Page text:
Dr William Halliday Welsh

October 1972 BMJ

W. H. WELSH

Dr W. H. Welsh, formerly in general practice at Bridge of Allan, Stirlingshire, died on 30 June. He was 92.

William Halliday Welsh was born in Edinburgh on 4 September 1879 and educated at Merchiston Castle and Edinburgh University, where he graduated MBChB in 1906 and proceeded M.D. with gold medal in 1910.

After house appointments he entered general practice at Bridge of Allan in 1912. Later he was appointed visiting physician to Stirling Royal Infirmary. During the First World War he was a major in the R.A.M.C. and saw service in Salonika and Bulgaria, for which he was awarded Serbian and Greek decorations.

It was as an athlete that he was best known in the early years of the century. A rugby international player from 1900 to 1902, he was a member of the Scottish team that won the Triple Crown in 1901. He held eight caps before he had to retire from playing as a result of severe concussion in the Calcutta cup game in 1902.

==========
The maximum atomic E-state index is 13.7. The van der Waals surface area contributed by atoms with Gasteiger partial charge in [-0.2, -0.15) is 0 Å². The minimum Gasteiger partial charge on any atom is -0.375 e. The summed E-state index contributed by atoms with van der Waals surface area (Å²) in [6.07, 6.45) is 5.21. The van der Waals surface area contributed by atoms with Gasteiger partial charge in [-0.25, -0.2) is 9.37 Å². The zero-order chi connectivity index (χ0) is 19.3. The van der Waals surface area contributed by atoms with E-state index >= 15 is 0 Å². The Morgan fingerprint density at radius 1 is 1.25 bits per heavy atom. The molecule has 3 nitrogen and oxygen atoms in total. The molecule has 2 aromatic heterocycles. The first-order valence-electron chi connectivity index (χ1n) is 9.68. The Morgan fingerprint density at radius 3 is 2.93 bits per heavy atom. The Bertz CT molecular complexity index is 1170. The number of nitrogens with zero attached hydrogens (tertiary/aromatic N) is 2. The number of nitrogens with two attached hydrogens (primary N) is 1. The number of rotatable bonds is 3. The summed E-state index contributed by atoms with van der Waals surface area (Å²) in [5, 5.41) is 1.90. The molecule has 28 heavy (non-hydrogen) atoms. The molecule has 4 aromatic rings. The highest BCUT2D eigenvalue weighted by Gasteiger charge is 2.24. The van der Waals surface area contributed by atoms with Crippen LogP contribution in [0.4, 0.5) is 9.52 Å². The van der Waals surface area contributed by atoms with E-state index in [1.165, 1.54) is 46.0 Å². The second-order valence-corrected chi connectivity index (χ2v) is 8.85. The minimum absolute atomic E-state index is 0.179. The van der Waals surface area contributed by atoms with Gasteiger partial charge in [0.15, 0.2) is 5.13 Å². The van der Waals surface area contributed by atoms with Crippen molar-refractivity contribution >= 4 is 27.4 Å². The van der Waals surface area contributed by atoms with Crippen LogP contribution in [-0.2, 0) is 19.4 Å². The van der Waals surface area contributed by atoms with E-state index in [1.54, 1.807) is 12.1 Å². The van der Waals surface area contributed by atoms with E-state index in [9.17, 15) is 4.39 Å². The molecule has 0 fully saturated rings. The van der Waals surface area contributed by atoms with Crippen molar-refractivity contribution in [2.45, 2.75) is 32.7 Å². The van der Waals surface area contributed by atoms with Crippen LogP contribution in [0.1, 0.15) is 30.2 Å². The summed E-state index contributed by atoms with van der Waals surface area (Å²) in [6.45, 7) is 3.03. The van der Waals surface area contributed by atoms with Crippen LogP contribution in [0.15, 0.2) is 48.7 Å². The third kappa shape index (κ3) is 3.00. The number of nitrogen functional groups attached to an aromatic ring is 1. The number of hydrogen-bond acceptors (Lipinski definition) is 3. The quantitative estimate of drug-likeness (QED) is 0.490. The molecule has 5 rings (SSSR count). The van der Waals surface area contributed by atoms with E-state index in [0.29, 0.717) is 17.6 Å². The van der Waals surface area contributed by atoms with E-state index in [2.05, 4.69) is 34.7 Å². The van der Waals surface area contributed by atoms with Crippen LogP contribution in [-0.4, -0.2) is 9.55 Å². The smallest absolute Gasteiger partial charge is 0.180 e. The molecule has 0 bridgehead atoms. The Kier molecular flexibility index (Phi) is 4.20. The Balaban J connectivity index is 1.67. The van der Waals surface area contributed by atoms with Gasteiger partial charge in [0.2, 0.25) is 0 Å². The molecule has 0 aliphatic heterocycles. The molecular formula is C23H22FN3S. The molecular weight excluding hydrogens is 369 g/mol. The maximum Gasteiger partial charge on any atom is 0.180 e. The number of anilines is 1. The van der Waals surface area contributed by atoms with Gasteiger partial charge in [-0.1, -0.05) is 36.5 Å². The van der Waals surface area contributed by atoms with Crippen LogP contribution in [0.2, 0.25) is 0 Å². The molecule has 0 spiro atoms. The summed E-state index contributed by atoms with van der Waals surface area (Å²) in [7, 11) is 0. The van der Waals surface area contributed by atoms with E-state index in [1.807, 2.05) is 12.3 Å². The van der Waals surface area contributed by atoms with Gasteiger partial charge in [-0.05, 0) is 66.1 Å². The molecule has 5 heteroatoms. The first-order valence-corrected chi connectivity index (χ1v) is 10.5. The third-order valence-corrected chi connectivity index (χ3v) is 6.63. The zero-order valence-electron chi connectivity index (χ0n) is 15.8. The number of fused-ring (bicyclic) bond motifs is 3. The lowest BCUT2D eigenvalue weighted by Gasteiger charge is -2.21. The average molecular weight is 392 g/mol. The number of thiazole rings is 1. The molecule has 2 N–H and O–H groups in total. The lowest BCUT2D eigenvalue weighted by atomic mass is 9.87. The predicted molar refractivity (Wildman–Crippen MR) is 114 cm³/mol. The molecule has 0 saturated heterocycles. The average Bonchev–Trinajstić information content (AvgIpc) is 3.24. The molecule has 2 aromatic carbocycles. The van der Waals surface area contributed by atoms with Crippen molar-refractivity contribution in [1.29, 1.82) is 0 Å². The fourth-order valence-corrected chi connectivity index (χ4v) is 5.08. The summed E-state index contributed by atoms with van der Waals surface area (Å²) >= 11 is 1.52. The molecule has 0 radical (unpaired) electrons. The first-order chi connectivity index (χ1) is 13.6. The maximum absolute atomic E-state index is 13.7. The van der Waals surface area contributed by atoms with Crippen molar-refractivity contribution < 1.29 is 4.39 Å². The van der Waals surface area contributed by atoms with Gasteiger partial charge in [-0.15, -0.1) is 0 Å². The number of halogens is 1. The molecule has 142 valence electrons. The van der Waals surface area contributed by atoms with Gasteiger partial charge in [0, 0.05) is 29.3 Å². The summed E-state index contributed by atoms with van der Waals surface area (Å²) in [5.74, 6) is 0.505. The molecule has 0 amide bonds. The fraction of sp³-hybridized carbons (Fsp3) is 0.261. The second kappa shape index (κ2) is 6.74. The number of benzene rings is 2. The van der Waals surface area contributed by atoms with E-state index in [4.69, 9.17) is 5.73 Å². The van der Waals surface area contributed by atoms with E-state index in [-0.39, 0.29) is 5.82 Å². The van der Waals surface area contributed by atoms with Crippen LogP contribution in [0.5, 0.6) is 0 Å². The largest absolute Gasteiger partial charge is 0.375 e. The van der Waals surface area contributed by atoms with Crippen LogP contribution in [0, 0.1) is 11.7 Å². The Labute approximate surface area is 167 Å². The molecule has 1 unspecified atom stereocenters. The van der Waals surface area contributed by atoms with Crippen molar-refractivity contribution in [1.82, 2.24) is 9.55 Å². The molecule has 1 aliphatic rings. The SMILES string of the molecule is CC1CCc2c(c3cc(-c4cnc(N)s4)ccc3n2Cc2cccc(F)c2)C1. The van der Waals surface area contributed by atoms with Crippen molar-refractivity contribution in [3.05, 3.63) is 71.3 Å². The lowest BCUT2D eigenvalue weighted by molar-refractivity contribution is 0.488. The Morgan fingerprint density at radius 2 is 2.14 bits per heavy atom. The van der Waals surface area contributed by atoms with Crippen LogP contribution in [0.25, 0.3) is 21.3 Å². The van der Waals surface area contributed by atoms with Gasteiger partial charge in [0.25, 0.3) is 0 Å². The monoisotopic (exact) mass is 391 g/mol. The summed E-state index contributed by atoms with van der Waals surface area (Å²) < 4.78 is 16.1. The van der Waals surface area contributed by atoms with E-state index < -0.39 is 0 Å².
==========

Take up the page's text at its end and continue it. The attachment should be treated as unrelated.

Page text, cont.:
He also won the all-round athletic championship and the Rosebery cup five times at Edinburgh University. In 1900 he was Scottish amateur champion runner, and the following year broke the quarter-mile record. He was elected President of the Scottish Rugby Union in 1938, and was also president of the local golf, tennis, and rugby clubs.

Dr. Welsh, who was unmarried, retired from practice in 1968. Devoted to his profession, he had a high sense of duty in its pursuit. In the years before the NHS, making no distinction between rich and poor, his skill and knowledge were at the disposal of all by day or night and in all kinds of weather.

When tennis, shooting, and angling were no longer possible he was frequently seen on the golf course. A sportsman to the last, the end came as he was practising a few pitching shots on the lawn. Bridge of Allan has lost a great doctor and a great friend.

J. M. ROSS

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